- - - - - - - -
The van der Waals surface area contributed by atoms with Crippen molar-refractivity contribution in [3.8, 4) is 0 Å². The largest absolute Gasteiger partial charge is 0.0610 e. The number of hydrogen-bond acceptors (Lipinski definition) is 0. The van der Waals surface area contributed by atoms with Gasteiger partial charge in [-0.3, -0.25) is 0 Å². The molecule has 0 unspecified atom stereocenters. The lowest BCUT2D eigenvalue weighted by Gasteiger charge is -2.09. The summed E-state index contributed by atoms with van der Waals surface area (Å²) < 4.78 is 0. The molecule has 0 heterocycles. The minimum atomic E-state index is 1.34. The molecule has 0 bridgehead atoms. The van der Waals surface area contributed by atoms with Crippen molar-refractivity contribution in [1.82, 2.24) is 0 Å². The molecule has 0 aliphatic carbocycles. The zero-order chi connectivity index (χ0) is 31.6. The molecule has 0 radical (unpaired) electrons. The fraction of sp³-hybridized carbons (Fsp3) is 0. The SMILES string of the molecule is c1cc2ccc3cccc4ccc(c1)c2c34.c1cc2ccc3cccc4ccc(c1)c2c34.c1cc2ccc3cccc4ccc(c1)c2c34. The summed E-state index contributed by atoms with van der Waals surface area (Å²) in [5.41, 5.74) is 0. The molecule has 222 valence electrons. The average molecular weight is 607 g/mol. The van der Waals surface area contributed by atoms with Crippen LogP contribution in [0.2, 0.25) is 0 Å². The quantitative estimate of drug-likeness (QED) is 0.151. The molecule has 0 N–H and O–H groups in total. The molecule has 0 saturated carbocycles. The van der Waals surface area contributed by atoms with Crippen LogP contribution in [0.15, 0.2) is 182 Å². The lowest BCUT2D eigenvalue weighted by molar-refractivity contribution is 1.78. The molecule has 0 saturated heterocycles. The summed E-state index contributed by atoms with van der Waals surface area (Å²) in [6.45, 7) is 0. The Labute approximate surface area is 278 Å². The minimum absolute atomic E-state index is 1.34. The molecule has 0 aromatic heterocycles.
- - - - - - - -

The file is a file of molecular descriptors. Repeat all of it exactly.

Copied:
The van der Waals surface area contributed by atoms with Crippen molar-refractivity contribution in [3.8, 4) is 0 Å². The largest absolute Gasteiger partial charge is 0.0610 e. The number of hydrogen-bond acceptors (Lipinski definition) is 0. The van der Waals surface area contributed by atoms with Gasteiger partial charge in [-0.3, -0.25) is 0 Å². The molecule has 0 unspecified atom stereocenters. The lowest BCUT2D eigenvalue weighted by Gasteiger charge is -2.09. The summed E-state index contributed by atoms with van der Waals surface area (Å²) < 4.78 is 0. The molecule has 0 heterocycles. The minimum atomic E-state index is 1.34. The molecule has 0 bridgehead atoms. The van der Waals surface area contributed by atoms with Crippen molar-refractivity contribution in [1.82, 2.24) is 0 Å². The molecule has 0 aliphatic carbocycles. The zero-order chi connectivity index (χ0) is 31.6. The molecule has 0 radical (unpaired) electrons. The fraction of sp³-hybridized carbons (Fsp3) is 0. The SMILES string of the molecule is c1cc2ccc3cccc4ccc(c1)c2c34.c1cc2ccc3cccc4ccc(c1)c2c34.c1cc2ccc3cccc4ccc(c1)c2c34. The summed E-state index contributed by atoms with van der Waals surface area (Å²) in [5.41, 5.74) is 0. The molecule has 222 valence electrons. The average molecular weight is 607 g/mol. The van der Waals surface area contributed by atoms with Crippen LogP contribution in [0.2, 0.25) is 0 Å². The quantitative estimate of drug-likeness (QED) is 0.151. The molecule has 0 N–H and O–H groups in total. The molecule has 0 saturated carbocycles. The van der Waals surface area contributed by atoms with Crippen LogP contribution in [0.15, 0.2) is 182 Å². The lowest BCUT2D eigenvalue weighted by molar-refractivity contribution is 1.78. The molecule has 0 saturated heterocycles. The summed E-state index contributed by atoms with van der Waals surface area (Å²) in [6.45, 7) is 0. The Labute approximate surface area is 278 Å². The minimum absolute atomic E-state index is 1.34. The molecule has 0 aromatic heterocycles.